Another trick to get motivated to write is to tackle your hardest writing tasks first while your brain is still fresh.
This might sound counterproductive. After all, tough blog posts or book chapters that require arduous amounts of research can be draining.
But, it’s always best to write your most challenging content when your mind is at its sharpest because this is the most efficient use of your time. Plus, this means you can take on more routine writing tasks later in the day, such as responding to emails or scheduling your social media, that require less mental energy.
6. Set Weekly and Monthly Writing Goals
Finding the inspiration to write for a day or two is one thing.
Learning how to stay inspired to write and to truly turn writing into a part of your everyday life requires a bit more planning.
This is sort of like going to the gym or sticking with a new meal plan; it’s easy to get excited for the first few days, but what really counts is hitting your weekly and monthly targets.
So, my advice is to set definable weekly and monthly writing goals like a number of articles to publish. Weekly goals help you stay organized each day, and your monthly goals are a more macro-level view of your writing progress.
If you ever feel demotivated, use your goals as a finish line to focus on.
7. Network with Other Bloggers
One useful source of writing inspiration that’s often overlooked is your own network.
It’s easy to view other bloggers or writers in your niche as competition. However, like any field, learning from others who are performing at a higher level than you is the perfect way to improve your skills.
Personally, I love to read other blogs in my niche to get inspired. What sort of content are they writing? How do they structure their blog posts, or use affiliate links, in ways I haven’t thought of?
You can always learn from people in your network or niche, so don’t be afraid to look to others for a source of writing inspiration.
8. Join a Writing Accountability Group
Need help sitting down to write on a regular basis? Join a writing accountability group if you need help staying accountable.
The Hit Publish Writing Hour meets every Wednesday at 7:00pm. We all write quietly for one hour. It's amazing how much work you can get done when you're sitting there working with others. I can't explain how it works… but it does.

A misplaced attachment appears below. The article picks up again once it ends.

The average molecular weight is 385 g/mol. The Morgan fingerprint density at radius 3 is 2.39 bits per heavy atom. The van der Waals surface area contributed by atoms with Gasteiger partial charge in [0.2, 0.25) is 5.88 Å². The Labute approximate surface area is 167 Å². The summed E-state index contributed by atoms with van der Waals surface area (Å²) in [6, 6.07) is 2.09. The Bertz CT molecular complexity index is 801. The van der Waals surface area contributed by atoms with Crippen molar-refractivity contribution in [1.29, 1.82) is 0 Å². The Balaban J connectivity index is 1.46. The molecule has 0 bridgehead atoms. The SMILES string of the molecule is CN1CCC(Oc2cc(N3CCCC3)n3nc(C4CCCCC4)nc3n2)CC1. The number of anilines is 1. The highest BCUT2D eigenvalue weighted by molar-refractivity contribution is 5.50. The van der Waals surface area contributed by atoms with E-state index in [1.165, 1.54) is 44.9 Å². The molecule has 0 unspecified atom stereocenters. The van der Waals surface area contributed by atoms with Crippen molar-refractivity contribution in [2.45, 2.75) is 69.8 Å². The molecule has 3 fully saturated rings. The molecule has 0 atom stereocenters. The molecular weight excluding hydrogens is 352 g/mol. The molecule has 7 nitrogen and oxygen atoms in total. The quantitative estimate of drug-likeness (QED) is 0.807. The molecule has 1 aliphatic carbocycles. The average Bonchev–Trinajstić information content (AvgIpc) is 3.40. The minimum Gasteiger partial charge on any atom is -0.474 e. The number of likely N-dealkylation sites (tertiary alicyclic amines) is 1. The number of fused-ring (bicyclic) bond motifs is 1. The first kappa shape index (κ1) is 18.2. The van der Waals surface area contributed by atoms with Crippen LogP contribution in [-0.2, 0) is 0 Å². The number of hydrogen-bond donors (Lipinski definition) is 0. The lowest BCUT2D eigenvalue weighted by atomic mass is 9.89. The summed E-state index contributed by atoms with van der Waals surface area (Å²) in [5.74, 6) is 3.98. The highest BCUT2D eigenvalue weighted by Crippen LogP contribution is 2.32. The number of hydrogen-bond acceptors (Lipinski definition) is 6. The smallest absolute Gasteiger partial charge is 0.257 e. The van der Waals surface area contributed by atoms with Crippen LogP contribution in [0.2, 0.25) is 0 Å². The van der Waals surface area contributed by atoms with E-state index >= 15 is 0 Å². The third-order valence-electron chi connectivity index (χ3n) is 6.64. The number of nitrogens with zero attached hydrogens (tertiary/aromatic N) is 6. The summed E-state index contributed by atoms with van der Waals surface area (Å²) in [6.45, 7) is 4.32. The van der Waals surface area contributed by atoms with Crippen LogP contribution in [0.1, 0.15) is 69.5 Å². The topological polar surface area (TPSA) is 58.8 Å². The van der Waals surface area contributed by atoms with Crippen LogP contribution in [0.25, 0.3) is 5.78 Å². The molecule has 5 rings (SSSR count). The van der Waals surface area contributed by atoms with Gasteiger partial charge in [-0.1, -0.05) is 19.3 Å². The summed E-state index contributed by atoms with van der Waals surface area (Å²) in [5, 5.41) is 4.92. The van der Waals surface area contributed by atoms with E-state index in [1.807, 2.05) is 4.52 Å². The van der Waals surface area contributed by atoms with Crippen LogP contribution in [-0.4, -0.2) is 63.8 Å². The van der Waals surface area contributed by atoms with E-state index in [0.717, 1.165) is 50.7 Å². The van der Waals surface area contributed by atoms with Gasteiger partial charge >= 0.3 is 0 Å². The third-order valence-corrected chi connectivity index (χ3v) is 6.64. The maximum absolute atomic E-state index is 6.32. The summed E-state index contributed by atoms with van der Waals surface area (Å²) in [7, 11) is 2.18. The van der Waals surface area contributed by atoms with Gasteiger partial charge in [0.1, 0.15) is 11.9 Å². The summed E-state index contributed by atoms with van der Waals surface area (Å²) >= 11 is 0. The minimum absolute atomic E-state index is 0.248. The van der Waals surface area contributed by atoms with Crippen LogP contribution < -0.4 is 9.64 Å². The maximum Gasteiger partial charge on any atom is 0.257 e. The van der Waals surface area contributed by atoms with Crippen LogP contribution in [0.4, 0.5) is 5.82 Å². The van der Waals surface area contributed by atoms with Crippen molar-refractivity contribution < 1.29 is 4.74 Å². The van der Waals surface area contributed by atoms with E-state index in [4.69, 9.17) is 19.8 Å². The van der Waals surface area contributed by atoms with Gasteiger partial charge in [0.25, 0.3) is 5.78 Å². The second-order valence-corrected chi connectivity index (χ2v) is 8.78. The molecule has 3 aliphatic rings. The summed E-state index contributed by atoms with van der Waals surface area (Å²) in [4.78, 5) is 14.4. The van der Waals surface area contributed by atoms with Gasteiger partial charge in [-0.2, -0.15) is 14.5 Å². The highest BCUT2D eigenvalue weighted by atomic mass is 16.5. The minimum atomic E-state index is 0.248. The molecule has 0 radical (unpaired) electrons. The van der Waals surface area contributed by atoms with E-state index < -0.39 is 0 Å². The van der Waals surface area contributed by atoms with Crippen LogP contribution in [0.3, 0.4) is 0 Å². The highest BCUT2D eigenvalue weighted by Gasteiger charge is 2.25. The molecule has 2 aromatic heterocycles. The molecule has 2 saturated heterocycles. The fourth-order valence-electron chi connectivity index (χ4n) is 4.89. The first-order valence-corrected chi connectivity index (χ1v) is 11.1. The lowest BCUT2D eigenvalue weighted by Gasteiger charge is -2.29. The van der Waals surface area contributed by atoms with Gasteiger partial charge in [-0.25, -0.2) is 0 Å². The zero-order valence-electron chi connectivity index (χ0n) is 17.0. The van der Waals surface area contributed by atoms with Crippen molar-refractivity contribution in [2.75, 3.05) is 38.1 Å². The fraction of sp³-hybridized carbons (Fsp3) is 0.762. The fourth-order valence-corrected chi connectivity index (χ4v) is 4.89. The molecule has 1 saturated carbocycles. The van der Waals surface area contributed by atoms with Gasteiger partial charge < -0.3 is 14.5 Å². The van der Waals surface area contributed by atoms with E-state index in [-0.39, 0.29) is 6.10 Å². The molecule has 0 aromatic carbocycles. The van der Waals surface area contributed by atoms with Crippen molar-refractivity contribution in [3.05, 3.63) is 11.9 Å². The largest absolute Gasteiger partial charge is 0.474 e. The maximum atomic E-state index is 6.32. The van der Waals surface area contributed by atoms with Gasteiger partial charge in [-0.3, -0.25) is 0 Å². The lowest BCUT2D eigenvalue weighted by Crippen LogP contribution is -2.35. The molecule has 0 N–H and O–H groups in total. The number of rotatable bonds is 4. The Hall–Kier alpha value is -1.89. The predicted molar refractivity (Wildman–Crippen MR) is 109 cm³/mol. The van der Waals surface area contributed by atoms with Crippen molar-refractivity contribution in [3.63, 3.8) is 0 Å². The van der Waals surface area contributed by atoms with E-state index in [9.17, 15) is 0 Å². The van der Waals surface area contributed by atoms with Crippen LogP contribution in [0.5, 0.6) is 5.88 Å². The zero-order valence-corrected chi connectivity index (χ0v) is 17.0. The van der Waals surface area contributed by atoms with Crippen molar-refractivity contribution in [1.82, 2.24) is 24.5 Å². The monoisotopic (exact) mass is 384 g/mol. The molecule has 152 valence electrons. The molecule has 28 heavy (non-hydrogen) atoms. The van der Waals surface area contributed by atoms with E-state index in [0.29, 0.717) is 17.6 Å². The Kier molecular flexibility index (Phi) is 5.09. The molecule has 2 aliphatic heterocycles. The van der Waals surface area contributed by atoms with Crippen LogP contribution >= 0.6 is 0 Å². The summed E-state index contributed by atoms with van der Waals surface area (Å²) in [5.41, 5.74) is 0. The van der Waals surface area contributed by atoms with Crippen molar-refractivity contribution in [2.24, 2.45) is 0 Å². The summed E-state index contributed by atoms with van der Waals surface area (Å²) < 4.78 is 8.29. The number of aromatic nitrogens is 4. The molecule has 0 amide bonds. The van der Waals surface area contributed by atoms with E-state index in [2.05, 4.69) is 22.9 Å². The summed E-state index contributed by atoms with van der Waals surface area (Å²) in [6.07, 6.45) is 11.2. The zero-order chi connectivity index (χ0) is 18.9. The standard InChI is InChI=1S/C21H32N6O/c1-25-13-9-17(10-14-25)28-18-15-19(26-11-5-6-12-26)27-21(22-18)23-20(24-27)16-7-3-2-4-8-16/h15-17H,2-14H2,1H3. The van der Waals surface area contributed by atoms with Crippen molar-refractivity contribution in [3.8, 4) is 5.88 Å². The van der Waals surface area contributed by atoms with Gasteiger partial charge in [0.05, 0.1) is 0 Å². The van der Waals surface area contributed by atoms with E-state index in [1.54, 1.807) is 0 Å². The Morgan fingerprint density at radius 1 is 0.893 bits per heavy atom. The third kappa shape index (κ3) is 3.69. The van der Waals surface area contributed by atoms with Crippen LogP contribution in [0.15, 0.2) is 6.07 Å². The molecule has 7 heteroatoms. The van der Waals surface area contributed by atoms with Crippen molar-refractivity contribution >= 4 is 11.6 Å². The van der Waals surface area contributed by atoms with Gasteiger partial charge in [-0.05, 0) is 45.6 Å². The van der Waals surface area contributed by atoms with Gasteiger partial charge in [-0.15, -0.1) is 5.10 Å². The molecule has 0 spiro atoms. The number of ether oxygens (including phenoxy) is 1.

9. Avoid Burning Out
Writing inspiration feels incredible in the moment. However, it’s also important to sustain that motivation for as long as possible.
Every writer goes through peaks and valleys with their writing energy. This is totally normal. But, it’s important to avoid burning out entirely and to ditch your writing for good.
Some tricks to avoid writing burnout and to maintain your excitement include:
- Sticking to your weekly and monthly goals
- Taking weekends off
- Taking vacations if you’re a full-time writer
- Keeping up with other hobbies
Additionally, it’s alright to skip a day here or there if you’re absolutely at a loss for what to write. People call in sick to work or take personal days, and if you’re a full-time blogger or writer, this is also okay.
10. Take Meaningful Breaks
If your writing breaks involve spending 10 minutes on Instagram or quickly folding laundry before getting back to the grind, I have a word of advice.
Writing is actually exhausting for your brain. After a few hours at the keyboard, it’s important to take a real break from writing and to put your mind on a different track.
And no, scrolling through memes on Instagram doesn’t count!
I love Pomodoros. This is where you work for a set amount of time – say 20 or 30 minutes – and then take a short break. I do 30 mins of work with a 5 minute break.
But the break MUST be offline. Taking your hands and eyes off your computer only to put them on your phone is not a break.
Here are some good break ideas:
- Read a few pages of a good book
- Play with the dog or pet your cat
- Watch the birds out the window
- Take a walk around the block
The final point I want to stress about getting motivated to write is that everyone is a bit different.
I know writers who work up to writing 5,000 words a day, every day, and they almost never miss a day of work.
In contrast, I know writers who are more sporadic; one week they’re writing an entire novel and the next week they want to set their laptop on fire. (This is me.)
The bottom line is, once again, you need to develop a system that works for you. As you spend more time writing, it also becomes clear what this system should look like.
Don't forget, you can pick up my exact content management system right here.